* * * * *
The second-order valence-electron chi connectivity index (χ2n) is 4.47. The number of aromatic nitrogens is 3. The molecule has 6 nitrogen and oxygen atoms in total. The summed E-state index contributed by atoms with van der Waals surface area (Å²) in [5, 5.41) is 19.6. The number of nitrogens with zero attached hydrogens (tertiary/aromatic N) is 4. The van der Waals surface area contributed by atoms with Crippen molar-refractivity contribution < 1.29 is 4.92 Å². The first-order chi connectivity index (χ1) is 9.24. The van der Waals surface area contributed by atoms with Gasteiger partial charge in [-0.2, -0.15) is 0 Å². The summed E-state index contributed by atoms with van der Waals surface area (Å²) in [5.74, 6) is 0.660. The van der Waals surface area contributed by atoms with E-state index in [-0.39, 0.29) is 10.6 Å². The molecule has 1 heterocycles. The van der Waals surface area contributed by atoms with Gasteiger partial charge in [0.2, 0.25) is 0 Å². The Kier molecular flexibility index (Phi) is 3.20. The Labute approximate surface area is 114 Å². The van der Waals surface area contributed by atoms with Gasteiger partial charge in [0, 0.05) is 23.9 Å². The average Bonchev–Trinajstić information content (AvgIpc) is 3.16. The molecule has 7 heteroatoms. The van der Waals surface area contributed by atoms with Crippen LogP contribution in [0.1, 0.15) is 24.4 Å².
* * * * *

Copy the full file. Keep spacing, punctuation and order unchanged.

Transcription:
The second-order valence-electron chi connectivity index (χ2n) is 4.47. The number of aromatic nitrogens is 3. The molecule has 6 nitrogen and oxygen atoms in total. The summed E-state index contributed by atoms with van der Waals surface area (Å²) in [5, 5.41) is 19.6. The number of nitrogens with zero attached hydrogens (tertiary/aromatic N) is 4. The van der Waals surface area contributed by atoms with Crippen molar-refractivity contribution < 1.29 is 4.92 Å². The first-order chi connectivity index (χ1) is 9.24. The van der Waals surface area contributed by atoms with Gasteiger partial charge in [-0.2, -0.15) is 0 Å². The summed E-state index contributed by atoms with van der Waals surface area (Å²) in [5.74, 6) is 0.660. The van der Waals surface area contributed by atoms with E-state index in [-0.39, 0.29) is 10.6 Å². The molecule has 1 heterocycles. The van der Waals surface area contributed by atoms with Gasteiger partial charge in [0.2, 0.25) is 0 Å². The Kier molecular flexibility index (Phi) is 3.20. The Labute approximate surface area is 114 Å². The van der Waals surface area contributed by atoms with Gasteiger partial charge in [0, 0.05) is 23.9 Å². The average Bonchev–Trinajstić information content (AvgIpc) is 3.16. The molecule has 7 heteroatoms. The van der Waals surface area contributed by atoms with Crippen LogP contribution in [0.1, 0.15) is 24.4 Å².